Organic Chemistry (5th Edition)
This innovative book from acclaimed educator Paula Bruice is organized in a way that discourages rote memorization. The author’s writing has been praised for anticipating readers’ questions, and appeals to their need to learn visually and by solving problems. Emphasizing that learners should reason their way to solutions rather than memorize facts, Bruice encourages them to think about what they have learned previously and apply that knowledge in a new setting. KEY TOPICS The book balances coverage of traditional topics with bioorganic chemistry, highlights mechanistic similarities, and ties synthesis and reactivity together–teaching the reactivity of a functional group and the synthesis of compounds obtained as a result of that reactivity. For the study of organic chemistry.
About the Author
Paula Yurkanis Bruice was raised primarily in Massachusetts, Germany, and Switzerland and was graduated from the Girls’ Latin School in Boston. She received an A.B. from Mount Holyoke College and a Ph.D. in chemistry from the University of Virginia. She received an NIH postdoctoral fellowship for study in biochemistry at the University of Virginia Medical School, and she held a postdoctoral appointment in the Department of Pharmacology at Yale Medical School.
She is a member of the faculty at the University of California, Santa Barbara, where she has received the Associated Students Teacher of the Year Award, the Academic Senate Distinguished Teaching Award, and two Mortar Board Professor of the Year Awards. Her research interests concern the mechanism and catalysis of organic reactions, particularly those of biological significance. Paula has a daughter and a son who are physicians and a son who is a lawyer. Her main hobbies are reading mystery/suspense novels and her pets (three dogs, two cats, and a parrot).
Book is very complex for an intro organic chem text, July 1, 2007
It may seem unfair to give only 3 stars to what amounts to a very solid textbook — but it is 3 stars in comparison to the best texts that are available for undergraduate organic chemistry. First, the good. The text is well illustrated with Spartan density drawings and colorful pictures and sidebars of various organic chemists that help maintain interest in the reading. The book is printed on high-quality paper and the binding is durable, which should help it withstand the beating given it by a diligent student. Color is used more liberally than other textbooks (such as McMurry); this is one of the best looking books available on the market for organic chemistry. Additionally, the chapters at the end of the book that highlight the role of organic chemistry in enzymology and drug discovery are a nice addition for classes geared more towards medical students/biologists.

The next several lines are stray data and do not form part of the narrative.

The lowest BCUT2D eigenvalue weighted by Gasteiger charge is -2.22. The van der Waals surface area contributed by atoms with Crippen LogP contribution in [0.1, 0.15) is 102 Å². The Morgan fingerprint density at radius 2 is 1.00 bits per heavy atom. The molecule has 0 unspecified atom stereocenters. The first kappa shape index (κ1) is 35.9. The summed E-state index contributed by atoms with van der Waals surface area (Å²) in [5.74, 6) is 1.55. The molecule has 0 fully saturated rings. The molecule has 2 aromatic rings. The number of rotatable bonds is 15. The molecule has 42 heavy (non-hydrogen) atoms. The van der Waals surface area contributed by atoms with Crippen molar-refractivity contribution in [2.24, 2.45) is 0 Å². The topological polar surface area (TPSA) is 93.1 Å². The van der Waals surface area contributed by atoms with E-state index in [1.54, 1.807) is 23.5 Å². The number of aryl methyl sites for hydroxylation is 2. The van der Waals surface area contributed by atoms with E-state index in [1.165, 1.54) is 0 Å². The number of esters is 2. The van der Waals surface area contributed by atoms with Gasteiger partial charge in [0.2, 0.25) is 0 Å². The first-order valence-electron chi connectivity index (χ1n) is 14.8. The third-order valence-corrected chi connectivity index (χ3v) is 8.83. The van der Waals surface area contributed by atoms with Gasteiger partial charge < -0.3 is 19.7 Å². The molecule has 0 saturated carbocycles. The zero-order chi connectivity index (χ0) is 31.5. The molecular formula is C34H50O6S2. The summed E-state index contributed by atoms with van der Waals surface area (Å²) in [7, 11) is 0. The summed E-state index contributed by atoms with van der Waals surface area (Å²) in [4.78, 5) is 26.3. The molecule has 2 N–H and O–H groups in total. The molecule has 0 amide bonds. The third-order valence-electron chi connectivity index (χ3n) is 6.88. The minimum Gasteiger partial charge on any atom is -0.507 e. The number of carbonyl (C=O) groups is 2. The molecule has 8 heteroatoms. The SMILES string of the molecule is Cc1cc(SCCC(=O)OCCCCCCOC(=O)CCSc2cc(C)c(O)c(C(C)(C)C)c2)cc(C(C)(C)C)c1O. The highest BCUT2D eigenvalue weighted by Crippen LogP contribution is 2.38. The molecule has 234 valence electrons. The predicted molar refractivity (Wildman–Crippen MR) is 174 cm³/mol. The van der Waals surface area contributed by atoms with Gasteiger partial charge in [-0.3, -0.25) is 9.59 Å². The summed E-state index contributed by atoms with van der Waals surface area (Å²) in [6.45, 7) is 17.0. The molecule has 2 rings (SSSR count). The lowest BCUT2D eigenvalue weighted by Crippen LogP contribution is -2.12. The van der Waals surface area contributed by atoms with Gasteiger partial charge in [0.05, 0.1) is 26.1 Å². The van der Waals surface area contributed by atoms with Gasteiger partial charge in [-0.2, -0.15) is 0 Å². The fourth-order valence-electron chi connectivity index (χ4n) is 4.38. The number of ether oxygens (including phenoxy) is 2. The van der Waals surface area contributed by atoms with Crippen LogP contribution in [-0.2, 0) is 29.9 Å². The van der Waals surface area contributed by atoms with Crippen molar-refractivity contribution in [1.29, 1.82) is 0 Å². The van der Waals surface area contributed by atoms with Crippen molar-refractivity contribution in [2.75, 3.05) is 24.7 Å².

Now the bad. First, the organization is quite different than other textbooks. In some areas the reorganization is a welcome change, but I question some of them. In particular, an extensive treatise of the nomenclature of the functional groups at the beginning of the book (Second chapter) delays the introduction of reactions; it makes for a tedious opening and leaves the impression that organic chemistry is a topic for pedants. Additionally, bunching together all the elimination reactions after the chapter on alkynes prevents a real introduction to multistep synthesis until Chapter 9, almost 400 pages into the book.
Perhaps more importantly for the student, the text is not as readable as, say, McMurry, Jones, or Wade. Part of the problem is simply that the book is so incredibly detailed. It’s almost as if the author tried to condense both an undergraduate organic chemistry text and a graduate text into one, perhaps in order to justify its hefty pricetag (250$ for the book and solutions manual). In my opinion, the onslaught of information, particularly in the spectroscopy and substitution and elimination chapters, is simply overwhelming. Lastly, the student solutions manual–which should be the lifeblood of any student trying to learn the subject–is riddled with errors, an unexcusable foul for a book in its fifth edition. These errors undermine the confidence of students in their ability to work the problems.
Despite these faults, this is still a good text. The level of detail, while in my opinion stifling for most undergraduates trying to learn the material, makes it a good reference book. Given it’s deeper coverage than other textbooks, it may work well in a course for chemistry majors. For most, however, the texts by Wade or McMurry offer better alternatives.
This book provides greater depth and better explanations than the other books I used. The McMurry text briefly mentions a few topics in a single sentence, which many other introductory and outline books entirely omit (so I suggest not wasting time with them). This book actually contains reasonable explanations for those topics, which made it a good supplementary text.
The style of this book is not too wordy; neither is it overly terse. However, it is difficult to read any math/chemistry/physics/etc text as a novel and expect to gain much from it, so work problems while reading any book of this nature.